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Katie Torn’s Low Tide is an imagined ocean of Mermaid selfies + yoga poses before the tsunami hits at Upfor Gallery, Jul 26 – Aug 19

24 July 2017

Katie Torn is presenting solo exhibition Low Tide at Portland’s Upfor Gallery, opening July 26 and running to August 19.

The show features eight works on paper and two video installations of “overwhelmed female bodies, desperately trying to adapt to a decaying, physical world that is consumed by image and simulations.”

The press release comes with a text describing a seductive space at the ocean floor, revealed when the water recedes during the calm period before a tsunami hits. This “imagined ocean at low tide as their setting” features a series of 3D renderings, and photos the New York-based artist’s sculptures, paint, and found images, to depict yoga poses in plastic and Mermaids surrounded by the detritus of ‘Snapchat-like’ filters and special effects. 

Low Tide is the last of a series of three exhibitions — including Morehshin Allahyari and Brenna Murphy — which will culminate in a collaborative presentation, opening August 23 and running through September 2.

See the Upfor Gallery website for details.**

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Emma Hedditch explores the cooperative method for artists an institutions in ‘Public Meeting’ at The Showroom, Jul 26

24 July 2017

The ‘Public Meeting: Cooperatives and their potential for artists and art institutions’ event is on at London’s The Showroom on July 26.

Emma Hedditch, an artist researching cooperative work and organisations who’s practice “focuses on daily practice, materiality, and distribution of knowledge as political action,” will share her research into this area and open up the discussion to the audience in exploring skills and other training needed to create and live in cooperative structures.

Looking closely at “how these methodologies can be brought into a context of artistic production,” the New York-based artist often works with other groups like feminist film and video distributor Cinenova.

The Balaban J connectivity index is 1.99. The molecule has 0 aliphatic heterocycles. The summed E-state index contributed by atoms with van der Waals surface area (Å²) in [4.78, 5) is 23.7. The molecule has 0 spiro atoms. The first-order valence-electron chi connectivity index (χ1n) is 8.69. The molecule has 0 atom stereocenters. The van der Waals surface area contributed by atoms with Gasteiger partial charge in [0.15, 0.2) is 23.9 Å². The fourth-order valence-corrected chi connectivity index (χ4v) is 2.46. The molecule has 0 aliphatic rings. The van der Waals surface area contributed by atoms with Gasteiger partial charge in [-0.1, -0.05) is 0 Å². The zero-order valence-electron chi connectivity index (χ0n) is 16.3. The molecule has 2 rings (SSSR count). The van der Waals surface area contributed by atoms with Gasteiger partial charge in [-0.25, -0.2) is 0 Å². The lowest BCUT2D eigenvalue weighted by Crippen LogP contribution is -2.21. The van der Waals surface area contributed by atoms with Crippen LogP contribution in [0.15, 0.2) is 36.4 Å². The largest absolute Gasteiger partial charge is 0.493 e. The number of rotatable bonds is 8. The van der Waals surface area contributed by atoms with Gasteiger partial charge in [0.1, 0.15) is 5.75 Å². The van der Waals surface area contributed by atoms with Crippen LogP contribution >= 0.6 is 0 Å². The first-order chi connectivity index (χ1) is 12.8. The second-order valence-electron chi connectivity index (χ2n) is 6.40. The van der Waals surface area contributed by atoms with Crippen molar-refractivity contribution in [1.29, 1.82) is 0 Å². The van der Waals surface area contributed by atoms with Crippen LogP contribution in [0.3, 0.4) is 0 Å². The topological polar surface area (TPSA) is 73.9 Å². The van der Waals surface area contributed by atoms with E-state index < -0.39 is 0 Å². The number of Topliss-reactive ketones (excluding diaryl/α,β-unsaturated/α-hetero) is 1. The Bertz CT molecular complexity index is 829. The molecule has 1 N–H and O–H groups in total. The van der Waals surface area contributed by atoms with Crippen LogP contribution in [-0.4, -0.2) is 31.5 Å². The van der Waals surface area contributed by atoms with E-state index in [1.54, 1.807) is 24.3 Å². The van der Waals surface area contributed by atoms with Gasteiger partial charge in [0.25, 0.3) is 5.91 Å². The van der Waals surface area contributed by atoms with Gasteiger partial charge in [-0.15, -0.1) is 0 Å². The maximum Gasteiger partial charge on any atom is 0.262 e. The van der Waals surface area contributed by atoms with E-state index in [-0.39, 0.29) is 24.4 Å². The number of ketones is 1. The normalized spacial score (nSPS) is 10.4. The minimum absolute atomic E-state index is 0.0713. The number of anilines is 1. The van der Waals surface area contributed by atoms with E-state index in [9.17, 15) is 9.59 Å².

The cooperative method is “an act of resistance towards current forms of investor owned, corporate, for-profit business models that dominate most areas of life, including artistic practices and institutions” and will be explored in depth through conversation and sharing.

Visit the Showroom website for details.**

Emma Hedditch, Claim a hand in the field that makes this form foam (2014) Installation view. Courtesy the artist + Norwich Outpost.
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Aleksander Hardashnakov, Parker Kay + Brittany Shepherd in The Ghost in The Machine at Motel, Jul 22 – Aug 20

Thursday

The Ghost in The Machine group exhibition at New York’s Motel opens July 22 and is running to August 20.

Organized by Roberta Pelan, the show includes work by Aleksander Hardashnakov, Parker Kay and Brittany Shepherd.

Aleksander Hardashnakov is a Toronto-based artist who c0-directs The Loon, Parker Kay is a Toronto-based artist and writer who  works across a number of disciplines to explore ” the systems and structures that operate within art, architecture, and communication theory.” And Brittany Shephard is a video artist who also founded and directs exhibition platform The Table in Toronto.

Visit the Motel website for details.**

 

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Crawling out from the earths core in Cabin Pressure at BBQLA, Jul 22 – Aug 12

Thursday
The Cabin Pressure group exhibition at Los Angeles BBQLA opens July 22 and is running to August 12.
 
Curated by Quinn Harrelson, the show includes work by Janiva Ellis, Manuel Arturo Abreu, Carlos Reyes, Ser Castro Serpas, Bea Fremderman  and Purvis Young.